Let's talk about art: A creative life


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This is a biweekly series about art and artists in the region. Pittsburgh Filmmakers/Pittsburgh Center for the Arts serves the community through arts education, exhibitions and artist resources.

A creative life

Even as a little girl Alexandra Kanik knew she was destined for a creative life.

Her parents encouraged and supported her tendencies, taking her to museums and signing her up for ceramics classes, drawing classes and computer classes.

Ms. Kanik -- Allie to her friends -- fondly recalls a favorite life lesson: "I was about 8 years old and had to draw a backyard scene for school. I made this grassy wildlife scene, and just as I was finishing up, I totally messed up the squirrel. Total failure. But my mum showed me how to make the squirrel into something else. I will never forget that."

With a little imagination, nothing is ever lost, she explains.

Growing up in Upper St. Clair, she took advantage of a strong arts program in that school district. "I had some truly amazing art teachers who really gave life to the subject for me," she says.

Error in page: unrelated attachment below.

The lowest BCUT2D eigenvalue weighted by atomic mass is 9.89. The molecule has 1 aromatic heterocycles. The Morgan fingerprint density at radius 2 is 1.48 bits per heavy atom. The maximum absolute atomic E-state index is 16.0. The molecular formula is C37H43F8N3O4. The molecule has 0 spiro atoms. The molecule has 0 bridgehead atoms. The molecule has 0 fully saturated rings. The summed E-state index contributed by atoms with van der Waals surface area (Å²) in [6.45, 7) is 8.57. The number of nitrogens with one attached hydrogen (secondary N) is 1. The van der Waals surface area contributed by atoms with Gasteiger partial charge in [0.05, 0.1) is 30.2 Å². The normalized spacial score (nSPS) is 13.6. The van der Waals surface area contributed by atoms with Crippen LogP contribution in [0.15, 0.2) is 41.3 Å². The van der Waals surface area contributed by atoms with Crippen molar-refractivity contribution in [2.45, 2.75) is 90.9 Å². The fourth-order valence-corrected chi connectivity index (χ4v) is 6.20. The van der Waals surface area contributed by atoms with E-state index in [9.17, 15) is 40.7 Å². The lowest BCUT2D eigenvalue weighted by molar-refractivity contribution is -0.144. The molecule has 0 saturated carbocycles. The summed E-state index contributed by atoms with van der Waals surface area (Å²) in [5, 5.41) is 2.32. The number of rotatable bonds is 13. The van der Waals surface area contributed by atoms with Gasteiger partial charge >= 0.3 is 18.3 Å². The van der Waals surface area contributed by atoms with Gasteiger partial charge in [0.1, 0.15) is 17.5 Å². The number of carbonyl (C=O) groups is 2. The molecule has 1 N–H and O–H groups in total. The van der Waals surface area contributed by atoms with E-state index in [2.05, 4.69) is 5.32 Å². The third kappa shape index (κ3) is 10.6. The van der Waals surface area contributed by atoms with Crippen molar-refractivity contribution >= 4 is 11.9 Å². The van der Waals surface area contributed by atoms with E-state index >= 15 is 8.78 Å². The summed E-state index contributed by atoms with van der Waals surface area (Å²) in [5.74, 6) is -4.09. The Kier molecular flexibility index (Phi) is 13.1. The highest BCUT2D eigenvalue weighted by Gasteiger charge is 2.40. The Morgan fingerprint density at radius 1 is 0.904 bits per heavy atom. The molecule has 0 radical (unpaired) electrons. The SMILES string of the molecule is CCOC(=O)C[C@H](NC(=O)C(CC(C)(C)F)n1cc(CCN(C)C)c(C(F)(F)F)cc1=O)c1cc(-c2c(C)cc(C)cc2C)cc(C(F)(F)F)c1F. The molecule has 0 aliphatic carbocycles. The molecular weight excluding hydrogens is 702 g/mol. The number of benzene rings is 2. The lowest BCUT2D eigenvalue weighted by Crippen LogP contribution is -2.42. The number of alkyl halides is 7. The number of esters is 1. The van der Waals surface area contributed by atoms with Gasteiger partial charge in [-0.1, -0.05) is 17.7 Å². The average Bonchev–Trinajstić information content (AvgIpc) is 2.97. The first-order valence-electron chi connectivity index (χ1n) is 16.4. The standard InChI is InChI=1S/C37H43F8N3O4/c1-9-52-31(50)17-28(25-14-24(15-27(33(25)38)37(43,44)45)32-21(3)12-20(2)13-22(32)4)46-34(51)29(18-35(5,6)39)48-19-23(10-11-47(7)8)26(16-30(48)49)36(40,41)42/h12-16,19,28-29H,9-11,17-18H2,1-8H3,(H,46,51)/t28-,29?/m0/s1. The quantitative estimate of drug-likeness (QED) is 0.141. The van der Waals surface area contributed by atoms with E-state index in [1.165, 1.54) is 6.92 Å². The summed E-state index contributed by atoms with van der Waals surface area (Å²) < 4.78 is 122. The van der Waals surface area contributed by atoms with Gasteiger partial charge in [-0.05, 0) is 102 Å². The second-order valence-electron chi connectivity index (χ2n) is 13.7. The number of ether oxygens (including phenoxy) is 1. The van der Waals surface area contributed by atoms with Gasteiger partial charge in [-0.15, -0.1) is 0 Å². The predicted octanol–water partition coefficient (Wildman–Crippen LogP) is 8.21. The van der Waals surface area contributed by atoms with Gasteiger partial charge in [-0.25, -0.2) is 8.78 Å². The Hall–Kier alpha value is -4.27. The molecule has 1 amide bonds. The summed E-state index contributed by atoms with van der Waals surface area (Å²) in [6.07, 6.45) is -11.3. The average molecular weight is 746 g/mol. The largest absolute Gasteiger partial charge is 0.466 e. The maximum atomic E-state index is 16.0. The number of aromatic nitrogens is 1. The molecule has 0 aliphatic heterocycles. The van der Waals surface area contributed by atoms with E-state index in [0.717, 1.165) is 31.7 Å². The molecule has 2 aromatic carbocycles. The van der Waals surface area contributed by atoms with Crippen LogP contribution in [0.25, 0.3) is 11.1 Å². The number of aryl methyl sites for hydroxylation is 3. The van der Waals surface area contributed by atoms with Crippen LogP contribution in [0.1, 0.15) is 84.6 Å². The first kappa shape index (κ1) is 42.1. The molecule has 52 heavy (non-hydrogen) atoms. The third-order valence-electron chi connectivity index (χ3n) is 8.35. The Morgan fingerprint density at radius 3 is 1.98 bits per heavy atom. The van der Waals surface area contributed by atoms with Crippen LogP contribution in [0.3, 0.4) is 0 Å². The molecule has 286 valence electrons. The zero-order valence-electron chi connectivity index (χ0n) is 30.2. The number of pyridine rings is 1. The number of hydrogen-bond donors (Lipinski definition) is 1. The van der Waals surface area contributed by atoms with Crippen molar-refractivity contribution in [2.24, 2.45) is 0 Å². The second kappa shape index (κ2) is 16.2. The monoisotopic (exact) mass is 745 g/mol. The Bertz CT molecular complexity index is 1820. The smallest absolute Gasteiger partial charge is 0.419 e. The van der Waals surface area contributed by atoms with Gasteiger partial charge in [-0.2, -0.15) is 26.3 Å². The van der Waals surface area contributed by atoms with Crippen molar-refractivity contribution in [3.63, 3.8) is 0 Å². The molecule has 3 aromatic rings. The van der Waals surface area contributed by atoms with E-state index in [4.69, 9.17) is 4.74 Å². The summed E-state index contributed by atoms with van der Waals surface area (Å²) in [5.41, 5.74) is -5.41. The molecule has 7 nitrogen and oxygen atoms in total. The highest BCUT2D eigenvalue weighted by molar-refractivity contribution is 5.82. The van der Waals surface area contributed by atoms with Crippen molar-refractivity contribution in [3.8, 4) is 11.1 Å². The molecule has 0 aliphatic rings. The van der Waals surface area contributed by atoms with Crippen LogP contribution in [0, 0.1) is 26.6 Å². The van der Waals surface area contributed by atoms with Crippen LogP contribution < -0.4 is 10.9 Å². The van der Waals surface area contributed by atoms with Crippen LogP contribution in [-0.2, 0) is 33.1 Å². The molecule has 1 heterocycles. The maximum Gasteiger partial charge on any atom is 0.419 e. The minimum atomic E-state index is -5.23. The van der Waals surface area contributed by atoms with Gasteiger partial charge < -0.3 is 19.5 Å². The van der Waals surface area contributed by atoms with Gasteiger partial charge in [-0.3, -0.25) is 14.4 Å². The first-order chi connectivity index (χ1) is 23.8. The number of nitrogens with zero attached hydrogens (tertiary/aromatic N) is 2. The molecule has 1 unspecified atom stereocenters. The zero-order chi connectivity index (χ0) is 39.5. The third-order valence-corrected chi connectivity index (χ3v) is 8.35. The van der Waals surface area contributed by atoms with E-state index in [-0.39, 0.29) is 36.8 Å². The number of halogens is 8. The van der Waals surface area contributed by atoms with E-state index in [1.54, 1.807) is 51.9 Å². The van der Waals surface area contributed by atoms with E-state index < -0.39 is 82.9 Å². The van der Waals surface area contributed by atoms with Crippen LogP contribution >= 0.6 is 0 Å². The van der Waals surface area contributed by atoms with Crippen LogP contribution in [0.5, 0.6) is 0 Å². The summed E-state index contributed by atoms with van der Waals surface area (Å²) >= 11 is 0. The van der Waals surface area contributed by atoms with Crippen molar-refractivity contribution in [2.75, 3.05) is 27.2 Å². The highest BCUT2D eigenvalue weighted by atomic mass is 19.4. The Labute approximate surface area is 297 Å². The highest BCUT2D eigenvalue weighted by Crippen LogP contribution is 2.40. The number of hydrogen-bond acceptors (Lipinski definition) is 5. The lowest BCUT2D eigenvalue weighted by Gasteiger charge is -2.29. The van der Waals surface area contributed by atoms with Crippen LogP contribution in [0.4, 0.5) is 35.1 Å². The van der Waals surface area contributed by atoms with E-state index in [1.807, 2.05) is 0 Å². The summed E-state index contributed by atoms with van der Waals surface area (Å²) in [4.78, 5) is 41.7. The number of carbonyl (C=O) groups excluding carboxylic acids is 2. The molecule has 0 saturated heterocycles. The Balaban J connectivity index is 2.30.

While in high school she also discovered photography through Manchester Craftsmen's Guild youth classes. "To be able to work with artists was a transformative experience," she says.

But don't call her an artist.

"I get a little bit squeamish about the word artist," she says. "I am a coder, a designer, a digital builder."

Ms. Kanik went to Maryland Institute College of Art in Baltimore where she earned her BFA in graphic design. While still in college she and a friend started a T-shirt business called Rational Act Clothing (www.rationalact.com). "We use only environmentally friendly materials, organic cotton shirts, water-based inks, eco chemicals," she says.

Shortly after graduation in 2010, she moved back to Pittsburgh with her now husband, Andy Coleman, a photographer who had been hired by Pittsburgh Filmmakers.

"I saw how awesome Filmmakers was and was totally jealous," she says. She managed to get a part-time gig working on PF/PCA's website when PublicSource was launched. Housed in the same North Oakland headquarters, PublicSource is an independent nonprofit online news group focusing on original investigative reporting in the region (www.publicsource.org).

Turns out PublicSource wanted Ms. Kanik's creative skills, too, and hired her on the spot as its full-time Web developer. "Timing is everything," she says with a smile.

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